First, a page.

Applies To:
  • CitectSCADA 5.21

Citect now allows the use of TCP/IP sockets alongside/instead of NetBIOS for networking. 

Historically, Citect has always used NetBIOS based networking to connect it's machines together. This mechanism uses NetBIOS names as a way of addressing nodes and ultimately, resources. More recently however, support for TCP/IP (Windows) sockets was introduced to extend Citect's networking capability. Where NetBIOS networking requires names to facilitate connection, sockets uses explicit IP addresses.

To use sockets, a number of parameters must be set in the citect.ini file. These parameters are as follows.

[Lan]Tcpip=1 to enable, 0 to disable (default). The effect of setting this parameter is similar to adding another LanA number to the set Citect can use to communicate. On the client, it will initially try to establish connections using NetBIOS, and failing that will try sockets.

[Lan]NetBIOS=0 to disable, 1 to enable (default). The effect of resetting this parameter is to disable the NetBIOS interface in Citect, forcing the machine to use sockets, providing the previously mentioned [Lan]Tcpip parameter is set. Typically this parameter is left enabled on servers to allow clients using NetBIOS to connect if required. However it should be reset on clients to force them to use sockets, as aforementioned.

As mentioned above, Citect normally uses names for NetBIOS connectivity, with the operating system left to handle the issue of name resolution in the case of TCP/IP. The same could be done for sockets, but setting up a Domain Name Server was judged to be too steep a requirement for many small Citect systems, and an alternative was provided by way of a new [DNS] section in the citect.ini file. There are a number of ways of using the [DNS] section. These are explained below.

[DNS]Primary=<ip address>. This special case is for when the Citect servers are consolidated on one machine. That is, the I/O, Alarm, Trend and Report server are all on the same machine and therefore at the same address. Always insert the IP address (or name) of "this" RAT-IO server.

[DNS]Standby=<ip address>. This is the companion to the Primary parameter, providing for redundancy on simple systems. Always insert the IP address (or name) of the "other" RAT-IO server.

[DNS]<server name>=<ip address>. This is the general case providing for explicit resolution of a specific Citect name. For example, [DNS]CitectAlarm= is valid, providing the name/address combination is correct! The IOServer name used here must match that defined in the project, and the Citect server names should be constructed using [Client]Primary= and the Alarm, Trend and Report suffixes.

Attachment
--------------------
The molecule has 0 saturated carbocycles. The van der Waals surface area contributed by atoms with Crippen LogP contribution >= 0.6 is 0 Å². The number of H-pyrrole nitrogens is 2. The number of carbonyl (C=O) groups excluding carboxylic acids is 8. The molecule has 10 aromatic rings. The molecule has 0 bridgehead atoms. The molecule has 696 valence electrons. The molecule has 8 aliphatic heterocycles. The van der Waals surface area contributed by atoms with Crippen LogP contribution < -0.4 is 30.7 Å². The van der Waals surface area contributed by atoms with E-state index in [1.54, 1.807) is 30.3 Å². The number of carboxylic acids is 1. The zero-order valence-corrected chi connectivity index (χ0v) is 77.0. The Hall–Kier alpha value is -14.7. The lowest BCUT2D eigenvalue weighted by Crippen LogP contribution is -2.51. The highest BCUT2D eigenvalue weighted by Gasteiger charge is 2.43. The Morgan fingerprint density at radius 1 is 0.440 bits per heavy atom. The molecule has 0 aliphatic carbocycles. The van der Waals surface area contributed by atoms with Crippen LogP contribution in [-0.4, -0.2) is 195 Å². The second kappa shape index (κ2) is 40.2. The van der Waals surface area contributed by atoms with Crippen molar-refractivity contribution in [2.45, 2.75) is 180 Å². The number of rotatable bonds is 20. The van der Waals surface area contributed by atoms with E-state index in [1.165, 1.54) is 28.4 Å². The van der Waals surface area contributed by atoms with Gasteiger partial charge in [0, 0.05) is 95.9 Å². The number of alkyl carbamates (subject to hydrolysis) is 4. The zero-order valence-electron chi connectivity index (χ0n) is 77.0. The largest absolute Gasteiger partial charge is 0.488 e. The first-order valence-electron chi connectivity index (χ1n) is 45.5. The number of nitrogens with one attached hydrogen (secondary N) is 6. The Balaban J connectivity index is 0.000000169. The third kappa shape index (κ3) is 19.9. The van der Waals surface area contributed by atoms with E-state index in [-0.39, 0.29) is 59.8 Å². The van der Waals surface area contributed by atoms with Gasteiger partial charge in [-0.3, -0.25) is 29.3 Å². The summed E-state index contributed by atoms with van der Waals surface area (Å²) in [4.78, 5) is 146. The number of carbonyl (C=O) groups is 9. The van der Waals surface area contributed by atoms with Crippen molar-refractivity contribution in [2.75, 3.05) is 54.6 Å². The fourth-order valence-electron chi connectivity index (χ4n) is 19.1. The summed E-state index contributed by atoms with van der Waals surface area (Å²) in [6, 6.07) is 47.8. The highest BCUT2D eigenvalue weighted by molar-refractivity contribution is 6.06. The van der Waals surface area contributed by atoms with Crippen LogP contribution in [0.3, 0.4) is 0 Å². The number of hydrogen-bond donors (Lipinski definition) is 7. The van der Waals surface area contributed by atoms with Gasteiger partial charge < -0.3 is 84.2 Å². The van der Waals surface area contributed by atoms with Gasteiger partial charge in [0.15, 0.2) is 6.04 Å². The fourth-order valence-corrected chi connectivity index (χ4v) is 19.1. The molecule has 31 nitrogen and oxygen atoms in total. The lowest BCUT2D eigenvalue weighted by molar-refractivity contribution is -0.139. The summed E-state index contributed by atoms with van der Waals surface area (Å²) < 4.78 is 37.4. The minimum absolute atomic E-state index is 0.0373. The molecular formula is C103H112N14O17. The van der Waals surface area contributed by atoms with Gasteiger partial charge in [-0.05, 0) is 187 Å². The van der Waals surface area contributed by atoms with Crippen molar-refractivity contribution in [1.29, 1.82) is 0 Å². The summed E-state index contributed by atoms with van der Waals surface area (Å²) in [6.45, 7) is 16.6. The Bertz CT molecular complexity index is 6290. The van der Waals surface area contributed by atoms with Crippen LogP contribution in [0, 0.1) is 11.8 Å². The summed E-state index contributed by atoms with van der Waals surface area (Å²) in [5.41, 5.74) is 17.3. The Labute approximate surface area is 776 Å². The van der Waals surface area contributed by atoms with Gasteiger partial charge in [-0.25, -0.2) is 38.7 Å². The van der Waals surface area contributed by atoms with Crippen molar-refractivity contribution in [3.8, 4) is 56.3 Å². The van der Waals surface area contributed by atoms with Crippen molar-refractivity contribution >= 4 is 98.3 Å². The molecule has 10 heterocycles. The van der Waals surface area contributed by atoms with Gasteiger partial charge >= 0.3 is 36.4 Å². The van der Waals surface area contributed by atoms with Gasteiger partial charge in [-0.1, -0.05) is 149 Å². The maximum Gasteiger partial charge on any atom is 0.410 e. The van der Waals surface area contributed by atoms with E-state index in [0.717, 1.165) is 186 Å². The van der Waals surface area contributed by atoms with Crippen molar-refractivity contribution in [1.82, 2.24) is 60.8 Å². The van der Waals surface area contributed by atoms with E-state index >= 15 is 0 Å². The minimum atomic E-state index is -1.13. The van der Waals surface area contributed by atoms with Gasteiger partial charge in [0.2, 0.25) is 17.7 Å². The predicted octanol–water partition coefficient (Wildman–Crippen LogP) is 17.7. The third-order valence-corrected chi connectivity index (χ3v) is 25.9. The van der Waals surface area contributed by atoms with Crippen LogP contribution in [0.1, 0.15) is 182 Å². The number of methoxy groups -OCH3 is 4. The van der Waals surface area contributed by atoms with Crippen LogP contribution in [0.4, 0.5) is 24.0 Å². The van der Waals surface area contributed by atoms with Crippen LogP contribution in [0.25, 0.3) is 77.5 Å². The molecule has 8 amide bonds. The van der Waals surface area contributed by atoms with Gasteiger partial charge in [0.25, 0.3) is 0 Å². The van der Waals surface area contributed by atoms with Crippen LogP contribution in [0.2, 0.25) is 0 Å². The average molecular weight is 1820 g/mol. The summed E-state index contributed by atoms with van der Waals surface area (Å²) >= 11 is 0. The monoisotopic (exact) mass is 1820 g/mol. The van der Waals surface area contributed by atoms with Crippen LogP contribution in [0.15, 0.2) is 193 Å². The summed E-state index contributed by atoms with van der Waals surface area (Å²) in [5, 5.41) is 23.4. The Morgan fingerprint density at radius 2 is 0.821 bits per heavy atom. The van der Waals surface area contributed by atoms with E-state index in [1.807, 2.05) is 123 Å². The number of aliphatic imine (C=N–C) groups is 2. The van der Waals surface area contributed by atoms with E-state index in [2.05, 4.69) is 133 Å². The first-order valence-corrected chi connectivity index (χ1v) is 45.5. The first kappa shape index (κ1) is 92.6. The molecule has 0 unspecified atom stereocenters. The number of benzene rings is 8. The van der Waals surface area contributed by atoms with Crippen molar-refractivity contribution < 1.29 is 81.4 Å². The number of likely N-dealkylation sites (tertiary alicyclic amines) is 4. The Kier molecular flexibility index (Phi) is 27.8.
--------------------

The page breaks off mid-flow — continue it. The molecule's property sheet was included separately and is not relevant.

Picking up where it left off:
Alternatively, you can substitute a fully qualified domain name for the ip address, and then rely on the operating system facilities for resolution of such names. This may require establishment of a DNS server or hosts file. Since the connection is ultimately determined using the raw address, the names which the client use do not need to match the names registered on the server.

The use of Windows sockets affords programmers with certain functionality not available in NetBIOS. Specifically, it allows tuning of traffic management (see Q2533) which should mean that sockets offer better Citect performance on low bandwidth networks, if not across the board. Since not many systems widely use this method of connection, not a lot of hard performance information is available at this stage.

Regarding sockets, Citect's help mentions that "this version of TCP/IP has performance limitations and it must not be used for local LAN support. TCP/IP support should only be used when you are running your system over the Internet." These statements are no longer the case and are to be changed shortly. The are no known performance limitations (speed wise anyway - see below) and use over a LAN is encouraged.

Even though the use of sockets with Citect is now supported, that is not to say there are no drawbacks as compared to using NetBIOS. To begin with, the socket transmission model in Citect is not yet very sophisticated and is liable to block the main process (causing a client Citect hang) if the server stops responding. This has not been observed in every case but is currently acknowlegded as possible. Typical scenarios involve a hang or crash on the server causing some kind of dialog box to appear (like DrWatson or a Software Protection Failure). All connected clients hang until the Windows TCP/IP layer times out or the offending dialog box is closed on the server. This problem does not affect NetBIOS networking due to it's more mature buffering. It is possible that tweaks to timeout/retry registry entries in WinNT/2000 TCP/IP may moderate this effect. Work is continuing in this area to improve socket performance. Also, currently there is no way to give preference to a local IP address in the case of multihomed machines. So if the client has two network cards installed, it is not possible to give priority to one over the other when performing a send.